After graduating students overwhelmingly indicated in a survey that they would prefer to have April’s spring commencement on campus, members of the University’s newly-formed Commencement Advisory Committee decided not to hold the ceremony at Eastern Michigan University’s Rynearson Stadium, as previously planned.
The decision was made after the survey, sent via e-mail to all students scheduled to graduate in April, found that about 90 percent of the nearly 4,000 respondents said holding commencement on campus was “very important” to them.
University spokeswoman Kelly Cunningham said having that information made taking Eastern Michigan off the list a logical choice.
“When the priorities came back so overwhelmingly to have it on campus, it was natural that one of those venues would go off, and that venue was Eastern,” said Cunningham, who said the University hopes to decide on a new venue in the next two weeks.
The University announced on Jan. 9 that it was moving the Spring Commencement ceremony from Michigan Stadium to Eastern Michigan’s Rynearson Stadium because ongoing construction at the Big House could make it unsafe to hold the ceremony there.
Immediately after the announcement, students mobilized to protest the decision to move the commencement venue. Thousands of students joined Facebook groups while hundreds of students and alumni more sent e-mail messages to University administrators.
Eventually, students began to voice their preferences. Most said that if commencement couldn’t be held at the Big House, they would be happier with venues like Crisler Arena or the Diag than with an off-campus location.
The Commencement Advisory Committee, which consists of University officials and three students, was formed after the announcement of the University’s decision to move the campus-wide ceremony to Eastern Michigan. LSA senior Justin Benson, vice president of LSA Student Government and a member of the advisory committee, said the decision to keep commencement on campus was a result of “student activism and involvement in the forums” between University officials and graduating students.
“It’s clear that students wanted to graduate in Ann Arbor and the committee had that feedback,” Benson said. “Students can be confident that commencement will be on campus.”
The committee will continue to explore options for a campus venue, Benson said. Once the committee has decided on three possibilities, another survey will be sent to graduating students.
Both Cunningham and Benson said Michigan Stadium is still a possible location for commencement exercises. Architects and engineers will evaluate the stadium’s construction project in the next few weeks to determine if the Big House would be safe and functional for the event.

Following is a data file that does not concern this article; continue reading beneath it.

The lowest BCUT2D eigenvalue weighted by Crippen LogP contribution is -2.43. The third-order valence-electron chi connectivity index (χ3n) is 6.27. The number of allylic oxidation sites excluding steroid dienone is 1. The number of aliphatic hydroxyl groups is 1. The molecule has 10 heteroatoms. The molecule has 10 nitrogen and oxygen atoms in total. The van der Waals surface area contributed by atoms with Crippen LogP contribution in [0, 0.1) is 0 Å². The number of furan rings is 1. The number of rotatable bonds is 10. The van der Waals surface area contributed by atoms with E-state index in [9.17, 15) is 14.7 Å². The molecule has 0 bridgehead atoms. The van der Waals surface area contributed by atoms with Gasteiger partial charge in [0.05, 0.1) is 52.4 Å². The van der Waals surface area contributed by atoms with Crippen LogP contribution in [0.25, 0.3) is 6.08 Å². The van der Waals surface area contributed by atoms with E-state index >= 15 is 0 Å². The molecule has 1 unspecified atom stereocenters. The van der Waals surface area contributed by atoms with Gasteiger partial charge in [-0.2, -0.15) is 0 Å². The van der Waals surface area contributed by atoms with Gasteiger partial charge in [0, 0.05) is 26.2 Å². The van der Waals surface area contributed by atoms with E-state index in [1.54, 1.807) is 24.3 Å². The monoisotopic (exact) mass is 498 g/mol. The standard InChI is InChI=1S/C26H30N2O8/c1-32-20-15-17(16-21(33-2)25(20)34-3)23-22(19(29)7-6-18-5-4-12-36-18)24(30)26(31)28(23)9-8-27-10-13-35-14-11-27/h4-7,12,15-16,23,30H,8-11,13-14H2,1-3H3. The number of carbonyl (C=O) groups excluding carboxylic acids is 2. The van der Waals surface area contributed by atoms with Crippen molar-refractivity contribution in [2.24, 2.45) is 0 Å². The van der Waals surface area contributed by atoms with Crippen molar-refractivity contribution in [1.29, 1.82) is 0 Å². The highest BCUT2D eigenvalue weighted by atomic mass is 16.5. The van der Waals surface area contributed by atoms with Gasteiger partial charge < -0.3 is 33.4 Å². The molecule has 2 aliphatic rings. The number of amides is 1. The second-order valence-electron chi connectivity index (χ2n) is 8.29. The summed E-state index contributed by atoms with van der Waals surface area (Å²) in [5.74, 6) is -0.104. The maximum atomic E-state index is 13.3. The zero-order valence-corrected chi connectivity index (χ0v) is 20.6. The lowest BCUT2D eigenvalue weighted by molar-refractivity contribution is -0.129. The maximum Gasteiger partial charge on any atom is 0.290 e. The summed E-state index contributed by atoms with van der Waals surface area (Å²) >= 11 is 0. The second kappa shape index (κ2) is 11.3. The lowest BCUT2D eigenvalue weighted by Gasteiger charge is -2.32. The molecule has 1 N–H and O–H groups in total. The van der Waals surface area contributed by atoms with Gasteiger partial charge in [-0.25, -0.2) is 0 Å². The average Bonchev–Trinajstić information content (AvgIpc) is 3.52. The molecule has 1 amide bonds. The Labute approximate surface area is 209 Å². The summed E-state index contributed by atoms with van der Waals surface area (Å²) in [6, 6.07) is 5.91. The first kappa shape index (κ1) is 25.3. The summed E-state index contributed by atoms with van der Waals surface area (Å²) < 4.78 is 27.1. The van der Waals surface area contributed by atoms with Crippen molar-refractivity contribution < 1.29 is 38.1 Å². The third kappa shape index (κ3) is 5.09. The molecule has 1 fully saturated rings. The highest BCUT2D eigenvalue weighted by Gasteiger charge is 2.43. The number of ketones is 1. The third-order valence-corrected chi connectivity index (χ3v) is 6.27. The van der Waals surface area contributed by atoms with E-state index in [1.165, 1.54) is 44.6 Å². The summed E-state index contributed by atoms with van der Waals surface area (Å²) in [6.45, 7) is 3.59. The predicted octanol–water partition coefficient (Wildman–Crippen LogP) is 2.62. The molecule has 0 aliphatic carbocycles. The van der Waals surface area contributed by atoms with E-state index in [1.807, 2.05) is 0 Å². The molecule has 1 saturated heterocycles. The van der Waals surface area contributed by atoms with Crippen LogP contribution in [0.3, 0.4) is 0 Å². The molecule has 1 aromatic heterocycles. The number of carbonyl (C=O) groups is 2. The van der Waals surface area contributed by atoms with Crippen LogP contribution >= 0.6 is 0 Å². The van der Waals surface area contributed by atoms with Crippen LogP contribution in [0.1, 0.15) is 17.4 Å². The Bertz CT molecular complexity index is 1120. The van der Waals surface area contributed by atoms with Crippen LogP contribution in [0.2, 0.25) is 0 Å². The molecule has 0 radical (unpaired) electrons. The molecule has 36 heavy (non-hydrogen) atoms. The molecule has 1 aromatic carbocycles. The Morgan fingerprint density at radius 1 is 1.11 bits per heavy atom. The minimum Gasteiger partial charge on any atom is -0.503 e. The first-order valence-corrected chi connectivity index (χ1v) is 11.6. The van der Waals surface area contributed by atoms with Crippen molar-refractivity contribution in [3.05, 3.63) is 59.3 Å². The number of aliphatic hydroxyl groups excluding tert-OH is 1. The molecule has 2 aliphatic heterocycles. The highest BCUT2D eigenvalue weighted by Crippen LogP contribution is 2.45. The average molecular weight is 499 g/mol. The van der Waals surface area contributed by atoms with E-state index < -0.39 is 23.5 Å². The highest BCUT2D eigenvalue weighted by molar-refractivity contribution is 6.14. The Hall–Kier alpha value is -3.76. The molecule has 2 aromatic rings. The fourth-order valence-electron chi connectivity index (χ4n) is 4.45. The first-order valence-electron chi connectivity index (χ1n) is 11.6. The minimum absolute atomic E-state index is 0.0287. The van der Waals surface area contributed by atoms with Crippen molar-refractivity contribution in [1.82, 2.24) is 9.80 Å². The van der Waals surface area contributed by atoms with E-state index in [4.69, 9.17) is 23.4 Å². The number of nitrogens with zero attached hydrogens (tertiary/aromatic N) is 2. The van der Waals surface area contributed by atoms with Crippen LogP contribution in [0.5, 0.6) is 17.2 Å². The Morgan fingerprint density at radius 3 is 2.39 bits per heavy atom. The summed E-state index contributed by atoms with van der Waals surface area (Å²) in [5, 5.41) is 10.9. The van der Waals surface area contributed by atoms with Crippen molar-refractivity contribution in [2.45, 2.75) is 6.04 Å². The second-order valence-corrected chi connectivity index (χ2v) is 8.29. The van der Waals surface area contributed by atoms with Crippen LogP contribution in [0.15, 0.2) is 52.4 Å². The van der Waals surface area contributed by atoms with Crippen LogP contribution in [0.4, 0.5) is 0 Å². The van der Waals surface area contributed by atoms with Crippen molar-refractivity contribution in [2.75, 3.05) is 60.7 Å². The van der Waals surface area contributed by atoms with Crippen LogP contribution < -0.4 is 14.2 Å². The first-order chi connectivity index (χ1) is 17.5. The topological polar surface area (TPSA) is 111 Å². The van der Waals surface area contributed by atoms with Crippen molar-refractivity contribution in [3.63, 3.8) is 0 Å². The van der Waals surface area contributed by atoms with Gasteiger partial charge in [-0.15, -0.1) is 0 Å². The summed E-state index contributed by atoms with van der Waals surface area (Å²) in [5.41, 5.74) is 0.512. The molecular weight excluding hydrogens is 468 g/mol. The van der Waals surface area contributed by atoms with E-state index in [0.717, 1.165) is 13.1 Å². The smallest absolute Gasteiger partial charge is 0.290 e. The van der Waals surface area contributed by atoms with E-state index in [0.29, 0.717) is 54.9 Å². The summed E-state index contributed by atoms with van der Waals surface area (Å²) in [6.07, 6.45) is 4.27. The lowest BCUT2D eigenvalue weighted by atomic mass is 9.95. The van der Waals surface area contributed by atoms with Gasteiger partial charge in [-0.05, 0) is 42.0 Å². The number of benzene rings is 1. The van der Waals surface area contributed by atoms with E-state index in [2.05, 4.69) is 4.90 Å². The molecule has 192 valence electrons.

In an effort to gauge student sentiment about different aspects of the ceremony, the University held forums for students to give their opinions and created the survey.
Cunningham said the results of the survey will drive the committee’s evaluation of possible venues.
According to the survey results, students planning to receive bachelor’s degrees in the spring accounted for 87 percent of respondents, while 9 percent of respondents expected to receive master’s degrees and 4 percent Ph.D. degrees.
About 60 percent of respondents said they still favored holding the ceremony on campus, even if it meant that only a limited number of guests could attend in person while other guests watched via video feed from a satellite venue.
A majority of respondents said it was important for them to attend the same ceremony as graduates from the same school or college and friends from different schools or colleges.
About half of respondents also said venue handicap accessibility was “Not at all important” or “Not very important.”
Although many students have proposed holding commencement at Crisler Arena – home to the Michigan basketball and women’s gymnastics teams – Crisler Arena has just 18 wheelchair-accessible seats, said assistant athletic director Rob Rademacher.
Eastern Michigan University’s Rynearson Stadium, which was initially proposed by University officials as a venue for commencement, has a total capacity of 30,200 and contains 177 handicap-accessible seats, according to the Eastern Michigan Athletics Department.
LSA senior Greta Wengenroth said she would be disappointed if graduation isn’t held at the Big House, but was relieved to hear the committee decided to hold the event on the University’s campus.
“It would still be a success if it’s on campus,” Wengenroth said. “It being at another University would be unacceptable.”
LSA senior Carrie Quell agreed .
“The best case scenario would be to have it in the Big House, but this is a small victory,” Quell said.
– David Kinzer contributed to this report.